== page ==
1948 BSA A7 Sidecar Rig
The family twin is Wayne Dowler’s 1948 BSA A7 Sidecar Rig that was added when his family grew from two to three.
Wayne Dowler's 1948 BSA A7 sidecar rig.
Photo by Robert Smith
1948 BSA A7 Sidecar Rig
Power: 26hp @ 6,000rpm
Engine: 495cc OHV air-cooled parallel twin
Weight (cycle only/dry): 365lbs (166kg)
Fuel Capacity: 4.2 gal (16ltr)
Price then: $715 (approx., cycle only)
Price now: $3,000-$10,000 (cycle only)
The reproductive imperative is, of course, fundamental to our existence as a species. This has a number of serious implications for the dedicated motorcyclist.
First, the pursuit of love can seriously interfere with valuable riding and wrenching time. Second, the object of the pursuit may inexplicably turn out to have little interest in motorcycles (though careful planning can circumvent this). Thirdly, most motorcycles (Honda Super Cubs in Asia notwithstanding) only carry two people. So when love has been requited, and the fruit of this happy union is delivered, alternative transportation arrangements may be necessary.
Sadly, many motorcyclists take the easy way out and trade two wheels for four. However, the dedicated rider will recognize that parental responsibility is only temporary: Within 20 or so years, the offspring will fly the nest, having emptied both refrigerator and savings account. So for the truly committed yet impecunious biker, the solution is simple: add a sidecar.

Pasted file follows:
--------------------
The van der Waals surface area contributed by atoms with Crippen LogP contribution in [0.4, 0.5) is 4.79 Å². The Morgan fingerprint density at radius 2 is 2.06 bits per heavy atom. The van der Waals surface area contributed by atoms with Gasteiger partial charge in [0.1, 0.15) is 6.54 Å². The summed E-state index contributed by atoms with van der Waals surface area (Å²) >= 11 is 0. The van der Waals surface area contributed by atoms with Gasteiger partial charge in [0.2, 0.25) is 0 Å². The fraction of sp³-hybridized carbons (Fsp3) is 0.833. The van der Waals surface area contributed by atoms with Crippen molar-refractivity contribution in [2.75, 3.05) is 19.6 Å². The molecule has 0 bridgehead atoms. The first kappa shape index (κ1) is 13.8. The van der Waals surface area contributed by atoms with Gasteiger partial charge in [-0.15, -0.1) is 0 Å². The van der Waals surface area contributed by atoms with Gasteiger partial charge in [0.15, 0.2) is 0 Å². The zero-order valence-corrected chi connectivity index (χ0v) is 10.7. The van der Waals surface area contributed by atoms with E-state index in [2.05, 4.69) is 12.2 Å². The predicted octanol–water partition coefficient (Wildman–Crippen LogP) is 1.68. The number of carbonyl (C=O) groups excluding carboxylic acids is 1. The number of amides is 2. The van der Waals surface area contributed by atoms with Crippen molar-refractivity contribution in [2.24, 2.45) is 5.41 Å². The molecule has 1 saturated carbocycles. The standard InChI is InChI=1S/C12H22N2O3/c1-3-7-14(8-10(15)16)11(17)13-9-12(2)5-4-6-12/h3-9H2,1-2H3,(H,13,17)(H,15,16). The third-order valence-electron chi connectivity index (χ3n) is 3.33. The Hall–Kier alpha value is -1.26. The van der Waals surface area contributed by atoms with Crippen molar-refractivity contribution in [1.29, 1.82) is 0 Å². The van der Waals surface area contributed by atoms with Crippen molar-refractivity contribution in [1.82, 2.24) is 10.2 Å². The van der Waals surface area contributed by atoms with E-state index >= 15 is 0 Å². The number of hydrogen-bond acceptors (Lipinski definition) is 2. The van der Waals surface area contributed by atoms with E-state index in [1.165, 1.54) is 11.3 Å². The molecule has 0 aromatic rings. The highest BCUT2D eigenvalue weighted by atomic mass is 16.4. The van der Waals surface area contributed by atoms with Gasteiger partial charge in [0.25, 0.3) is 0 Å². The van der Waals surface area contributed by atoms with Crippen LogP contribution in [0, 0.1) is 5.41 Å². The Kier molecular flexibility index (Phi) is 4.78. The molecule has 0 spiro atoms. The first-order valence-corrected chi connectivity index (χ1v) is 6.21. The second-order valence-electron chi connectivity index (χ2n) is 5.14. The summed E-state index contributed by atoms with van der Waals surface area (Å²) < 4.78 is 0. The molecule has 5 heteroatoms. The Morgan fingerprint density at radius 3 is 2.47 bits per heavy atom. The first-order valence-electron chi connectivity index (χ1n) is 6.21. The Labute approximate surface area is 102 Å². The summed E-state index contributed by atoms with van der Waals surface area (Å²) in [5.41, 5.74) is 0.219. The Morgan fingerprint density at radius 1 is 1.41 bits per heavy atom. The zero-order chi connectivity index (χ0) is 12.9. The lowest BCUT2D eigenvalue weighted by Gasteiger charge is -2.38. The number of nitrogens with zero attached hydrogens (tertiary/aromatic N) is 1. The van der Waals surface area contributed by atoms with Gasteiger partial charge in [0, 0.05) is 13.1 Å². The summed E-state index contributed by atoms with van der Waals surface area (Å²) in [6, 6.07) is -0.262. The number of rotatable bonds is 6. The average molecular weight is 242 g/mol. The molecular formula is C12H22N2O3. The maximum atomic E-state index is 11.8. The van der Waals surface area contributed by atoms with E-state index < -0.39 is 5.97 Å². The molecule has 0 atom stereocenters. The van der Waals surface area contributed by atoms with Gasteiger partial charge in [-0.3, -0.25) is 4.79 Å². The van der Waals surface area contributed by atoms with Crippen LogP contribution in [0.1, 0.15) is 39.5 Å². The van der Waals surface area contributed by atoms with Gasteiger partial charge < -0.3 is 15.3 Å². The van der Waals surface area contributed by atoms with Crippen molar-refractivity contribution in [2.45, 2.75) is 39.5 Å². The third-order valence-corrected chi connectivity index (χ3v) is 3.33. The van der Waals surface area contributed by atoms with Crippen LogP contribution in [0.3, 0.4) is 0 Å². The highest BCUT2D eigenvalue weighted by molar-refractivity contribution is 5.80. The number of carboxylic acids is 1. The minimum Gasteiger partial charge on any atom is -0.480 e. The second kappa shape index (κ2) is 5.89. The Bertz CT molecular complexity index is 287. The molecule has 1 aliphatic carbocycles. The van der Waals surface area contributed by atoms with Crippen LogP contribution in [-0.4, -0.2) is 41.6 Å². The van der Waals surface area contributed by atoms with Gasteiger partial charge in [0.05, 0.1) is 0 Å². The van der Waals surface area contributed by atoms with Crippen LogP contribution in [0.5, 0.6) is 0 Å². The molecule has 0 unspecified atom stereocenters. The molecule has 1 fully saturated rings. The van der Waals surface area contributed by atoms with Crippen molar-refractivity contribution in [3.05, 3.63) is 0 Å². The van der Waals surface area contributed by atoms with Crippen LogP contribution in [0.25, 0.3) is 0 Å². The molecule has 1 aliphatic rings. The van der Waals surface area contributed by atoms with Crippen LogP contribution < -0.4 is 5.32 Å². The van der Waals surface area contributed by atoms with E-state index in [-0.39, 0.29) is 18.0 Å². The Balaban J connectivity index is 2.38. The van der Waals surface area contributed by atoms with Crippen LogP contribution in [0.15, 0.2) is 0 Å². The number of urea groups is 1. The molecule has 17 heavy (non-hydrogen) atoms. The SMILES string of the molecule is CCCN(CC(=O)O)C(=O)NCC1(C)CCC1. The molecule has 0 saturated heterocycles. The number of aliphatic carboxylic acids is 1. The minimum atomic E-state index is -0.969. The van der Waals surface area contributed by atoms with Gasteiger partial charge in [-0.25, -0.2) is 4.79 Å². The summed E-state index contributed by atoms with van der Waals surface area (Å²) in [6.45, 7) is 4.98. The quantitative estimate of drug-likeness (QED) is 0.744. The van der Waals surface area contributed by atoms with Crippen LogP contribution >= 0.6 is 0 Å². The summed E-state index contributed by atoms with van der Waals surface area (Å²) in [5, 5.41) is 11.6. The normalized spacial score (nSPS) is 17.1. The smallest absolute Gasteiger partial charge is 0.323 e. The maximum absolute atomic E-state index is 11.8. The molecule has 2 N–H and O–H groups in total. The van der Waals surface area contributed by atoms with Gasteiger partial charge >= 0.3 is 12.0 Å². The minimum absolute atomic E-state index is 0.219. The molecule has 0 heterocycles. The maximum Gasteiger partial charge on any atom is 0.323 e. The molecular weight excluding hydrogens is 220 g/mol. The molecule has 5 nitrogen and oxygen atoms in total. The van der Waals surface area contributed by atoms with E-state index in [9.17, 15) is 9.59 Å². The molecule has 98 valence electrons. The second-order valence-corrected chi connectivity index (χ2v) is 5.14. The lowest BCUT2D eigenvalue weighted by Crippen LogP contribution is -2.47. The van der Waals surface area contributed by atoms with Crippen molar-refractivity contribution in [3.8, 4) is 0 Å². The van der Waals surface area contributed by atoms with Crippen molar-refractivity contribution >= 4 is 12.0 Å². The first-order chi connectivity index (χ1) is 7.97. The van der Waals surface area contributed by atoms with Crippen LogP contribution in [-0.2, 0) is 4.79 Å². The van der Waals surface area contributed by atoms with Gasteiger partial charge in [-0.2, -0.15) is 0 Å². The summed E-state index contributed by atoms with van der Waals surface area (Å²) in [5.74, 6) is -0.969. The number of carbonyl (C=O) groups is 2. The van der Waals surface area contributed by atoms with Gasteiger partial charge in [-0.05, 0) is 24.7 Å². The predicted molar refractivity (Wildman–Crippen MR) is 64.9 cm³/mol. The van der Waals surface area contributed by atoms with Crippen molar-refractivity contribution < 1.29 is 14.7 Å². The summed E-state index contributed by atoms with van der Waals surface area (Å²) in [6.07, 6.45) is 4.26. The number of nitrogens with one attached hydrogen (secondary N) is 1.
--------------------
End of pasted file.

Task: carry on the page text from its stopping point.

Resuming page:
A real Page Turner
Wayne Dowler’s 1948 BSA A7 and BSA sidecar outfit is a perfect example of family transportation of the day. Wayne’s sidecar is powered by BSA’s first parallel twin. Built from 1946-1950, the 495cc twin bears witness to several of Britain’s best motorcycle engineers. Valentine Page is credited with the basic layout, and had almost completed the design in 1939 before hostilities interrupted civilian bike development. Edward Turner of Triumph fame also worked on the A7 project while he was at BSA in the early 1940s, before BSA’s Herbert Perkins completed the detail work under Bert Hopwood’s supervision.
The production BSA A7 engine featured characteristics of the 1933 650cc parallel twin (the Model 6/1) that Page designed for Triumph, including the single camshaft mounted behind the cylinders. The long stroke (62mm x 82mm) engine produced a modest 26 horsepower at 6,000rpm and was mated to a BSA four-speed gearbox bolted to the back of the engine, just like Page’s 6/1. This was unusual for British bikes of the time, which typically had the gearbox bolted to the frame. Unit construction, which incorporated the transmission into the engine castings, wouldn’t arrive for another 15 years, and the A7’s “semi-unit” construction was carried over into the first-generation 650cc BSA A10 Golden Flash of 1950.
The BSA A7 powertrain went into a conventional lug-and-braze mild steel tube frame, but with somewhat ingenious use of the seat tube. Inside the tube was a serrated rod attached at the bottom to a steel T-bar that served as the centerstand. The stand was deployed by releasing a ratcheting handle on the seat tube, then pushing the stand down to the ground with one’s foot, locking it in place with a pawl. Another clever feature was a quickly detachable rear wheel and BSA’s patented “crinkle” hub that allowed the use of straight spokes with no bend where they pass through the hub, which stayed with BSA another 24 years.
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